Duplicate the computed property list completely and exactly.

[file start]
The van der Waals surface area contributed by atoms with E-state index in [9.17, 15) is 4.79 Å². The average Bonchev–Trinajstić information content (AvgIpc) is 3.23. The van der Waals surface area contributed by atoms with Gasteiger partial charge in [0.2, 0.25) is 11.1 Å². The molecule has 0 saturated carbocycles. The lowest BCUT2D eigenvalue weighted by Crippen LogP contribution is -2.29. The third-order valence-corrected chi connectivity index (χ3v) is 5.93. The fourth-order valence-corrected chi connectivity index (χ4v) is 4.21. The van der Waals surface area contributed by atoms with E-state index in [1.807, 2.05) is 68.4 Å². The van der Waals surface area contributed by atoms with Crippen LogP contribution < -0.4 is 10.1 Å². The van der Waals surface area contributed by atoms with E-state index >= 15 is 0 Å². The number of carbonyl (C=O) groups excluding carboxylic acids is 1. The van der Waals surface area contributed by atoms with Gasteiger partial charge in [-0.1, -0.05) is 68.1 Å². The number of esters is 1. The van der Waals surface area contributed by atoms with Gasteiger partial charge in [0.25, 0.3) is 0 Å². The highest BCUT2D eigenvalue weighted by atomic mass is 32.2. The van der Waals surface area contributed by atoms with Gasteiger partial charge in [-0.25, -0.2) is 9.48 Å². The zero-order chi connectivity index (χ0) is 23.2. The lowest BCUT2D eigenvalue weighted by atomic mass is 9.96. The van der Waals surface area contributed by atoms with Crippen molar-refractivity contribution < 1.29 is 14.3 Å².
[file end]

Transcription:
The van der Waals surface area contributed by atoms with E-state index in [9.17, 15) is 4.79 Å². The average Bonchev–Trinajstić information content (AvgIpc) is 3.23. The van der Waals surface area contributed by atoms with Gasteiger partial charge in [0.2, 0.25) is 11.1 Å². The molecule has 0 saturated carbocycles. The lowest BCUT2D eigenvalue weighted by Crippen LogP contribution is -2.29. The third-order valence-corrected chi connectivity index (χ3v) is 5.93. The fourth-order valence-corrected chi connectivity index (χ4v) is 4.21. The van der Waals surface area contributed by atoms with E-state index in [1.807, 2.05) is 68.4 Å². The van der Waals surface area contributed by atoms with Crippen LogP contribution < -0.4 is 10.1 Å². The van der Waals surface area contributed by atoms with E-state index >= 15 is 0 Å². The number of carbonyl (C=O) groups excluding carboxylic acids is 1. The van der Waals surface area contributed by atoms with Gasteiger partial charge in [-0.1, -0.05) is 68.1 Å². The number of esters is 1. The van der Waals surface area contributed by atoms with Gasteiger partial charge in [0.25, 0.3) is 0 Å². The highest BCUT2D eigenvalue weighted by atomic mass is 32.2. The van der Waals surface area contributed by atoms with Gasteiger partial charge in [-0.25, -0.2) is 9.48 Å². The zero-order chi connectivity index (χ0) is 23.2. The lowest BCUT2D eigenvalue weighted by atomic mass is 9.96. The van der Waals surface area contributed by atoms with Crippen molar-refractivity contribution < 1.29 is 14.3 Å².